Barbara Harris, the first woman to become a bishop in the Anglican Communion, just celebrated 20 years of service as a bishop.  Jim Richardson comments on this in his blog, Fiat Lux, saying:

We came into the Episcopal Church because of Barbara Harris, though it was years before we met her and got to tell her our story. In 1989, as Lori and I were planning to get married, we talked about finding a church to be our faith home. I had grown up in the Episcopal Church, and Lori in the Catholic Church. I felt disillusioned by the Episcopal Church as a young adult because it seemed so rigid and out-of-touch, and Lori felt much the same way about the church of her youth. 

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This is what I wrote for our church newsletter this month:


Many churches try to tell you not only what you have to believe, but also how you have to believe it.  The Episcopal Church is not like that.  It goes back to our roots in England.  Protestants and Roman Catholics had been alternating in seizing political and church power.  They celebrated by trying to kill off the other side when it was their turn in power.  When Elizabeth took the throne, she imposed a different kind of settlement.  Everyone would worship out of the same book.  Everyone would believe a few basic things.  But so long as you could believe these things in good faith, no one would inquire about how you believed them.  It’s never gone entirely smoothly.  But on the whole, it has worked for us.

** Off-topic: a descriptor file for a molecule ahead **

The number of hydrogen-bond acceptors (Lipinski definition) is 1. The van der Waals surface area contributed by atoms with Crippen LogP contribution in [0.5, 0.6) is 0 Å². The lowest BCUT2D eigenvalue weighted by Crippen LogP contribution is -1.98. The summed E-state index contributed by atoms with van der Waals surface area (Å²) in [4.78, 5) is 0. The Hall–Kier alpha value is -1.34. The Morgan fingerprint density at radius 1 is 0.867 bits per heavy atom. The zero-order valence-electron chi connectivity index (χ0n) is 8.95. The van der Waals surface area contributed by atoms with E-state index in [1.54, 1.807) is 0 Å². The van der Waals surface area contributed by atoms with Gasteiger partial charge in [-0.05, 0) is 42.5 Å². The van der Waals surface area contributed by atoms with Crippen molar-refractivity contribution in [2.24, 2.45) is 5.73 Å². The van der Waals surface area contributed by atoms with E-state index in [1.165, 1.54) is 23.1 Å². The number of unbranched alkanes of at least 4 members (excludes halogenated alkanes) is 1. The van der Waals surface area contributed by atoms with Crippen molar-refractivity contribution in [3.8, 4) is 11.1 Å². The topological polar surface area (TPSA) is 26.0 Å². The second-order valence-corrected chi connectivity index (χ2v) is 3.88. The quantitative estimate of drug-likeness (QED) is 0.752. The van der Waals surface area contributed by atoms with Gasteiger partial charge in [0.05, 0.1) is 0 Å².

It’s embarrassing that this had to go to court.  But, given that it did, it looks like a definitive opinion was issued in favor of the Episcopal Church.  Here’s how the Episcopal New Service reported the event:

[Episcopal News Service, Los Angeles] In a landmark ruling that could have national implications, the California Supreme Court on January 5 upheld an earlier court decision that buildings and property do not belong to dissident congregations but to the Diocese of Los Angeles and the general Episcopal Church.

Associate Justice Ming W. Chin, writing for the court, said the diocese held the property and buildings in trust for the wider mission and ministry of the church.

The ruling affects St. James Church in Newport Beach, All Saints Church in Long Beach and St. David’s Church in North Hollywood.

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